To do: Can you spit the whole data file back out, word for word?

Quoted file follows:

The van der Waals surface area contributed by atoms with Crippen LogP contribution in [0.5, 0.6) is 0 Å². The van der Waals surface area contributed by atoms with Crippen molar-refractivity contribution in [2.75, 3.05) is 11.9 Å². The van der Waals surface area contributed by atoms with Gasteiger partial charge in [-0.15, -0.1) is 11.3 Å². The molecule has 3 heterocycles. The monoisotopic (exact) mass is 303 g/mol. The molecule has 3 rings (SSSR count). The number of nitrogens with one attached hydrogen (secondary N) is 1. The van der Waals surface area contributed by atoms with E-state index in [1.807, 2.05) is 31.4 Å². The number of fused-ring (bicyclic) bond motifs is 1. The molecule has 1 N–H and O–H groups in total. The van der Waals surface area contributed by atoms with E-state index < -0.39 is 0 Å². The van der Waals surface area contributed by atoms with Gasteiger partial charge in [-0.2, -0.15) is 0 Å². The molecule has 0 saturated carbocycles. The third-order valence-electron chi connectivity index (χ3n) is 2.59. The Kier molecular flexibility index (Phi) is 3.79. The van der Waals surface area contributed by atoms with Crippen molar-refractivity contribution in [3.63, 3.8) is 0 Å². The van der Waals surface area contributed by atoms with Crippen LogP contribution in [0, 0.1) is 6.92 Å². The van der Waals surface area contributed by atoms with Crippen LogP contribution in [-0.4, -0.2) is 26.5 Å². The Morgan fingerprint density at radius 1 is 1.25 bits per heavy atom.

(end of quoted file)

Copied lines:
The van der Waals surface area contributed by atoms with Crippen LogP contribution in [0.5, 0.6) is 0 Å². The van der Waals surface area contributed by atoms with Crippen molar-refractivity contribution in [2.75, 3.05) is 11.9 Å². The van der Waals surface area contributed by atoms with Gasteiger partial charge in [-0.15, -0.1) is 11.3 Å². The molecule has 3 heterocycles. The monoisotopic (exact) mass is 303 g/mol. The molecule has 3 rings (SSSR count). The number of nitrogens with one attached hydrogen (secondary N) is 1. The van der Waals surface area contributed by atoms with E-state index in [1.807, 2.05) is 31.4 Å². The number of fused-ring (bicyclic) bond motifs is 1. The molecule has 1 N–H and O–H groups in total. The van der Waals surface area contributed by atoms with E-state index < -0.39 is 0 Å². The van der Waals surface area contributed by atoms with Gasteiger partial charge in [-0.2, -0.15) is 0 Å². The molecule has 0 saturated carbocycles. The third-order valence-electron chi connectivity index (χ3n) is 2.59. The Kier molecular flexibility index (Phi) is 3.79. The van der Waals surface area contributed by atoms with Crippen molar-refractivity contribution in [3.63, 3.8) is 0 Å². The van der Waals surface area contributed by atoms with Crippen LogP contribution in [0, 0.1) is 6.92 Å². The van der Waals surface area contributed by atoms with Crippen LogP contribution in [-0.4, -0.2) is 26.5 Å². The Morgan fingerprint density at radius 1 is 1.25 bits per heavy atom.